Today I went and had my head examined. Often people will say to me.
'You need your head examined.'
This isn't usually out of concern, rather appalled disbelief at something I'm about to do or have already done. This however is in response to my doctor’s referral, though I don’t recall him saying that he was going to send me for a MRI scan on my brain, but that I guess is the point. My memory keeps letting me down. When I complain about it, to just about anyone who’ll listen, I get the
'Oh I'm always forgetting things.'
'I know, I know, I have lists for everything now, if it’s not written down it doesn't get done.'
'Don’t worry, it’s all part of getting old, it happens to us all.'
All platitudes that are meant to reassure me, I'm sure, or in many instances themselves. But they probably don’t have a close relative who developed early onset Alzheimer’s.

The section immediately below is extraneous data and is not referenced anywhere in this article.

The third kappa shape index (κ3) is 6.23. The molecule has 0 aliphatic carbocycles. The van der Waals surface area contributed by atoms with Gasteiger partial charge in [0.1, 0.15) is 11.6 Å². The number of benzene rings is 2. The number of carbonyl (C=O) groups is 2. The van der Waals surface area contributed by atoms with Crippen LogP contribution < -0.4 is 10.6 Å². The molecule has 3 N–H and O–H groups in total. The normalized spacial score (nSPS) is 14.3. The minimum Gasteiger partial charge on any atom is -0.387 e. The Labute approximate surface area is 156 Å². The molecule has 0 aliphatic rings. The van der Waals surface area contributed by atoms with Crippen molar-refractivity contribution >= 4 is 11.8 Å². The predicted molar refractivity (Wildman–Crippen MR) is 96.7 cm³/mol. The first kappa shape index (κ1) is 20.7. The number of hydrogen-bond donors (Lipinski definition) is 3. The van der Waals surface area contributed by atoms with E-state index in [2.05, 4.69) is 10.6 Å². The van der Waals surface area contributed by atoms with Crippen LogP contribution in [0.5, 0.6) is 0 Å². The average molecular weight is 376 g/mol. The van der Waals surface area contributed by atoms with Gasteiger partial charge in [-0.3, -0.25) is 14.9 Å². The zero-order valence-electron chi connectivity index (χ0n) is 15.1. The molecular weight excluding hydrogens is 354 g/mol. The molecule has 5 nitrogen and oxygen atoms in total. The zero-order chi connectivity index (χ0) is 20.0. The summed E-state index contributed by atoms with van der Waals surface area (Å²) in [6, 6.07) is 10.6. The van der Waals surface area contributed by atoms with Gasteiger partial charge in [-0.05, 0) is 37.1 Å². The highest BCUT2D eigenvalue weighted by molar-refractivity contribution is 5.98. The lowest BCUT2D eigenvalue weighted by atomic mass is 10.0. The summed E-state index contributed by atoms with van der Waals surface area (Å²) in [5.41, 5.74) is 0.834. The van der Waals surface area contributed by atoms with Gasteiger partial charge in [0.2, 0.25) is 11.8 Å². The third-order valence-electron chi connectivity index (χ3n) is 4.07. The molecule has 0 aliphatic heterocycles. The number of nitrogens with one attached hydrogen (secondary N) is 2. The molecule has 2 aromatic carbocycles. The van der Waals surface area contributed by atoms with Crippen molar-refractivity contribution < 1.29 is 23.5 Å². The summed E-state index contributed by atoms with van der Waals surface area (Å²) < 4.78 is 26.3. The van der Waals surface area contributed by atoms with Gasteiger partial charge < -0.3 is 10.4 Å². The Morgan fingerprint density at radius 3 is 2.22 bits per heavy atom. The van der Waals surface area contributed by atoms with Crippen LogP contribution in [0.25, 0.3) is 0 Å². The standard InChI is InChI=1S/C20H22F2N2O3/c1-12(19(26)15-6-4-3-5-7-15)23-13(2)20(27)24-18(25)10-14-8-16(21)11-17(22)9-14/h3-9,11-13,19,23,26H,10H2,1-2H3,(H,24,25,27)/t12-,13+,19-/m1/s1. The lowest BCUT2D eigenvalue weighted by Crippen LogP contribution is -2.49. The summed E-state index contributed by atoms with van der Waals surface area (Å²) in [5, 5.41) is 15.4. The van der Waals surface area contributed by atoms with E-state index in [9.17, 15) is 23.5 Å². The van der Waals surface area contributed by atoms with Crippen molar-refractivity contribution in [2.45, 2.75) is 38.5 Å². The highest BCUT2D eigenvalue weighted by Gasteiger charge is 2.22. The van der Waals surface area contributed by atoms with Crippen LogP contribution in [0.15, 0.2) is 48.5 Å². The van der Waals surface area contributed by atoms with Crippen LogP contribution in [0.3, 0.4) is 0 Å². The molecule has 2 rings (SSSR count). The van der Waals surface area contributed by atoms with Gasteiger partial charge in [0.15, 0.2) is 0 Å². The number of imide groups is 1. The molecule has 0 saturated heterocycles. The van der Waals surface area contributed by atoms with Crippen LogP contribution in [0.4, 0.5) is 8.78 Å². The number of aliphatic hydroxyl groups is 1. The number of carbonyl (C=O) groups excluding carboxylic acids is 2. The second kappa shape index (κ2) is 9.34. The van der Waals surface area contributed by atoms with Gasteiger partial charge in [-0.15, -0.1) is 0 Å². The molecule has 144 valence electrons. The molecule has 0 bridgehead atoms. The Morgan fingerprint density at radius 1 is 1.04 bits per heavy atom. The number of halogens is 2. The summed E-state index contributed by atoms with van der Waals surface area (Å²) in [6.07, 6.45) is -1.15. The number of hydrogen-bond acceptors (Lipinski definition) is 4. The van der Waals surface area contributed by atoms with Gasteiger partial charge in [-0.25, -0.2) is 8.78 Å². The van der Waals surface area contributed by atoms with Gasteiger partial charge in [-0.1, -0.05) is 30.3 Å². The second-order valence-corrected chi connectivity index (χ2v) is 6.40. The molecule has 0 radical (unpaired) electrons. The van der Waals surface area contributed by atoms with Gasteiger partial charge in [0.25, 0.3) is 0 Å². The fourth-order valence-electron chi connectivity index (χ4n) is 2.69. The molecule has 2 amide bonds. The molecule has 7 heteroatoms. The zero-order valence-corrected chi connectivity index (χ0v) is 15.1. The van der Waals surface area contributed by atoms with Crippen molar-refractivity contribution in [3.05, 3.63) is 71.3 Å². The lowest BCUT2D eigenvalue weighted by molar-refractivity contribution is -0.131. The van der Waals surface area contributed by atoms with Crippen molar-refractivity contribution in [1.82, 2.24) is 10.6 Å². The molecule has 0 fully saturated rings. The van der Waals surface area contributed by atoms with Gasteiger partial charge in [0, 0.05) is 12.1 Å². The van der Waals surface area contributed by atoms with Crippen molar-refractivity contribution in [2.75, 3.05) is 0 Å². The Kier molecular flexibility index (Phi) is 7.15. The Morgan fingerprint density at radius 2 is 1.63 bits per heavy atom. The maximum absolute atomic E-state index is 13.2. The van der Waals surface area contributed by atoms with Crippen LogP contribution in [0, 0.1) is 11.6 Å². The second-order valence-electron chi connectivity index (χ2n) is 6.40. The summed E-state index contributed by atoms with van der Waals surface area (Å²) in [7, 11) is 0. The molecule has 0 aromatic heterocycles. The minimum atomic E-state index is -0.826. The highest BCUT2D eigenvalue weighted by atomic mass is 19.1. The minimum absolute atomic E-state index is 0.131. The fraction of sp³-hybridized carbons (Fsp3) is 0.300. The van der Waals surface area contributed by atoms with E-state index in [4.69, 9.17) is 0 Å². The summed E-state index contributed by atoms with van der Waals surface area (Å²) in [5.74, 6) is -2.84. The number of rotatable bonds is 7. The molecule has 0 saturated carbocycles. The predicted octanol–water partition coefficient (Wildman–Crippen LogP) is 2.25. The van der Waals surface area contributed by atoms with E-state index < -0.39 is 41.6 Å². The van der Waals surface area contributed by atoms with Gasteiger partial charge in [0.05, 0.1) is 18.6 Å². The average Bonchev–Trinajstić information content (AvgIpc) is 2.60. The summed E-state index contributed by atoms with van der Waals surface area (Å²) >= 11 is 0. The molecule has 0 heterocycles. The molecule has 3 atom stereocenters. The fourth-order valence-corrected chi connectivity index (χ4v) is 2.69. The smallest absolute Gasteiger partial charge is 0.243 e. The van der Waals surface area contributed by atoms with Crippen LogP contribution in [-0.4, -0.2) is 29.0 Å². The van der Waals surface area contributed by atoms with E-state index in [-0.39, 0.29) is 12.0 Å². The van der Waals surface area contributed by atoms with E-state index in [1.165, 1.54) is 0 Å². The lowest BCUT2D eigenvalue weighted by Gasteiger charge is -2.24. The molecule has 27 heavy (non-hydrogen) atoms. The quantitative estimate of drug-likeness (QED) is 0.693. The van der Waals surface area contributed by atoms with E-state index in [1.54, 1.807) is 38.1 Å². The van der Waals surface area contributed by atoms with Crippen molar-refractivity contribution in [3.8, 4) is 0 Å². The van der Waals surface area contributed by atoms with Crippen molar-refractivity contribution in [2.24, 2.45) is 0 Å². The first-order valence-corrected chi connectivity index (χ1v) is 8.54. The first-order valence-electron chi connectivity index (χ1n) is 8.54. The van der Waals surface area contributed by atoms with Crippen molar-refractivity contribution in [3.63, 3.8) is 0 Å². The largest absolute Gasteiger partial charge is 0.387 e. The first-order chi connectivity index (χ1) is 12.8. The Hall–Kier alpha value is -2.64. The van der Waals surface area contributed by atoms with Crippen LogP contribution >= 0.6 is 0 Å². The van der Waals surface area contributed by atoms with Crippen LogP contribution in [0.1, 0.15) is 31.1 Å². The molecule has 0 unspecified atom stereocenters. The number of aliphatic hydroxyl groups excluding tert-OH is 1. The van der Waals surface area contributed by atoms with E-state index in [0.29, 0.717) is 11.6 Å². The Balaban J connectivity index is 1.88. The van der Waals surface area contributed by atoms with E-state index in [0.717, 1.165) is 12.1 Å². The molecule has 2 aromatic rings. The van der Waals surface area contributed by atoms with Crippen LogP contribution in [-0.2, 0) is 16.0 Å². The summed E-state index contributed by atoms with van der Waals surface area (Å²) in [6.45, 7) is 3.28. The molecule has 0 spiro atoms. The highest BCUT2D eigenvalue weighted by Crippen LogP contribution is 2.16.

Frighteningly, as we’re living longer, more of us are succumbing to Alzheimer’s disease or other forms of dementia, some have proven genetic relevance, the rest well might but most haven’t been researched enough to be sure. Early onset Alzheimer’s (symptoms obvious before sixty five) is one that can be passed on through the genes to the next generation. Am I the lucky recipient? – That is the question. My mother had Alzheimer’s disease and with hindsight I can trace symptoms back to her early sixties.
I've never been into a hospital on a Sunday morning. I've been given a 9.00am appointment so I've arrived early because I've no idea where the MRI Suite is located but it sounds plush. The downside to business as usual on a Sunday is that it obviously doesn't have a universal application. The reception staff aren't there to tell me which coloured line on the floor I have to follow to get to the MRI Suite. I read the colour coded list on the wall. I need the yellow route. There isn't one. Every other coloured line on the floor, but yellow. I take the lift to Level One. Nope – no yellow. I end up at the Maternity Unit which is a Unit not a Suite – they aren't holding out any illusions about giving birth. I ask a man with a trolley full of sheets and pillow cases.
'Go back down to the main entrance. The yellow route will be on the other side of the reception area.'
It was and I follow the yellow route road to the MRI Suite.